Listening in Faith: Challenging the Sacred and Secular Divide in Music

Immediately after convincing my parents to buy tickets for our family to the Radio 104.5 Seventh Birthday show I was struck by a rather large problem. None of the many bands that were going to be playing at the alternative rock concert were explicitly Christian. Both of my parents work in Christian min­istry. I began to wonder if my plot to get them to pay for my tickets, cleverly disguised as a desire for more family time, was actually a good idea after all.

In the end, it was not a problem in the slightest. It was actu­ally a rather silly concern. After all, my parents had been listen­ing to secular music since before they were even my age. We all really enjoyed the concert and no problematic theological issues were even broached. Yet my concern is one felt by many Christians to whom I have talked. The way that some music is labeled explicitly Christian plays on the fear that listening to non-Christian music somehow makes you unworthy.

However, many Christians find this distinction unsatisfacto­ry. Recently Jon Foreman, the lead singer of Switchfoot, wrote a brief essay explaining how his band will not write what the music industry and our culture define as Christian music.[1] He argues singing about God does not make a song more Christian than any other, and one can glorify God through music indi­rectly, just as one can in their day-to-day life. This sentiment is shared by other Christians in the music industry, via Relevant Magazine, who lament the divide between the secular and the sacred.[2]

This argument is certainly compelling, not least because it allows Christians to listen to a wider range of music that they otherwise might feel guilty about listening to. Yet while Fore­man et al. may be correct in claiming music itself cannot be more or less Christian, and the word “God” does not have to be in a song to glorify him, the fact remains that many songs contain lyrics that explicitly advocate or condone beliefs or be­havior that is contrary to what the bible teaches. Rather than embracing this music as acceptable, or dismissing it as sinful, I believe that we as Christians should think critically about what the purpose of our listening is, something that will challenge us to examine both the content of music and the nature of our relationship with God. As a potential guide, I will discuss how I listen to three songs, “Bukowski” by Modest Mouse, “Houdini” by Foster the People, and “Beautiful Day” by U2.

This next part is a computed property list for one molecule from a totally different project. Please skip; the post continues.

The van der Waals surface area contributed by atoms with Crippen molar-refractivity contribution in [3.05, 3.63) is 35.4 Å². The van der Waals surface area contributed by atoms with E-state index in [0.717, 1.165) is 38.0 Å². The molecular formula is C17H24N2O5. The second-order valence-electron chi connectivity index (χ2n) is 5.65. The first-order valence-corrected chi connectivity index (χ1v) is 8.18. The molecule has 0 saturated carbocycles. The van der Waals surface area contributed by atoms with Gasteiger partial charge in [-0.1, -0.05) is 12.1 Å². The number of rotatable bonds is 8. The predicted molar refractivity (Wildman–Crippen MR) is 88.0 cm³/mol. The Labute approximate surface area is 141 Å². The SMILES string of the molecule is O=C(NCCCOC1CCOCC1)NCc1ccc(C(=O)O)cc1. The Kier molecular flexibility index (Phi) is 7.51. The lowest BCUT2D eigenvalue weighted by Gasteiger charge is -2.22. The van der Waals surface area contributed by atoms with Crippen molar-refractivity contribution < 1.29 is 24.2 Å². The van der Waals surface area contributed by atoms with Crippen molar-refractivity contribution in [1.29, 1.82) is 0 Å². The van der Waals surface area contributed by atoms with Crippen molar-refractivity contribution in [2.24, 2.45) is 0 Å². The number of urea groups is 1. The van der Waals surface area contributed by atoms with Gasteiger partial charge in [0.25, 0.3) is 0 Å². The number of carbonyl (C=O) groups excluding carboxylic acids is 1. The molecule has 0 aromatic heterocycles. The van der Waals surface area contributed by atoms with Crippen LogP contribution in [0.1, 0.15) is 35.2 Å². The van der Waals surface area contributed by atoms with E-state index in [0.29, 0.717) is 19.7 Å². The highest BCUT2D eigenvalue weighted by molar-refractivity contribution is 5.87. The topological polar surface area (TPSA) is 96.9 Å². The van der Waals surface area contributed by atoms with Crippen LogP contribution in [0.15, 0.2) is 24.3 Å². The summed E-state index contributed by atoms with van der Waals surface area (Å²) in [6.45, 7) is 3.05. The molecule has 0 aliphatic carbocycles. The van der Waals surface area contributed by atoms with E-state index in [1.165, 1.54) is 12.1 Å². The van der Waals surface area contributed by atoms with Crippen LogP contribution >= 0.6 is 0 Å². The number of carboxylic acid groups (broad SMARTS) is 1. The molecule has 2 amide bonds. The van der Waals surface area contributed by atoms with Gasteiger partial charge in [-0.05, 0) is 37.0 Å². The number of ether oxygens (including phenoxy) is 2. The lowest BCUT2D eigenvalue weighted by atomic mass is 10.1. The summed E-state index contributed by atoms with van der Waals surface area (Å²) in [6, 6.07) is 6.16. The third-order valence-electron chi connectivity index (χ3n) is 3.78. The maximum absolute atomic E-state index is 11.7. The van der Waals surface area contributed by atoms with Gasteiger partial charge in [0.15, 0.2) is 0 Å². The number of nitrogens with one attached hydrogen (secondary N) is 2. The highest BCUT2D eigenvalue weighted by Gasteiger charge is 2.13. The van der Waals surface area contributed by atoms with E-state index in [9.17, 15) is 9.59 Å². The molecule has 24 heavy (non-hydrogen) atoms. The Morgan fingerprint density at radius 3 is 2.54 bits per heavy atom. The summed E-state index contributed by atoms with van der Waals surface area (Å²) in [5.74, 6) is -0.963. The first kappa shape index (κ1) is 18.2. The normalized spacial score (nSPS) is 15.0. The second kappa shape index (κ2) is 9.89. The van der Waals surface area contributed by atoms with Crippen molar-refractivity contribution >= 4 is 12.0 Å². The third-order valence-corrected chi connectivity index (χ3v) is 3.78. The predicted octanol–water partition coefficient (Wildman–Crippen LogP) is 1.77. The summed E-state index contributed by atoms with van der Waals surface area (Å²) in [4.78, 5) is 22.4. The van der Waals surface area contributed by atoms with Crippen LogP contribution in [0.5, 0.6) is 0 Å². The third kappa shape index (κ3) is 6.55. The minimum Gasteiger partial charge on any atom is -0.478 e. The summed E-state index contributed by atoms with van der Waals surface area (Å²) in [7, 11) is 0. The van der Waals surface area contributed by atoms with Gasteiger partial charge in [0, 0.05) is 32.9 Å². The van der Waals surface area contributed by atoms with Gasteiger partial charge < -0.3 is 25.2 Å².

“Bukowski” is a song by one of my favorite bands, Modest Mouse, off their fifth studio album Good News for People Who Love Bad News. Modest Mouse consistently has one of the most interesting and energetic sounds of any band I know, and their lyrics are intelligent, clever, and cryptic in a way that makes me think, not in a way that goes way over my head. However, if the title of the album isn’t a tip off, they can get pretty dark in some of their songs, and “Bukowski” is no exception. The lyrics are some of the most problematic for me as a Christian of any song I know. Apart from using the Lord’s name in vain, the lyrics claim, “if God takes life he’s an Indian giver,” and asks, “who would want to be such a control freak?” after describing God’s might.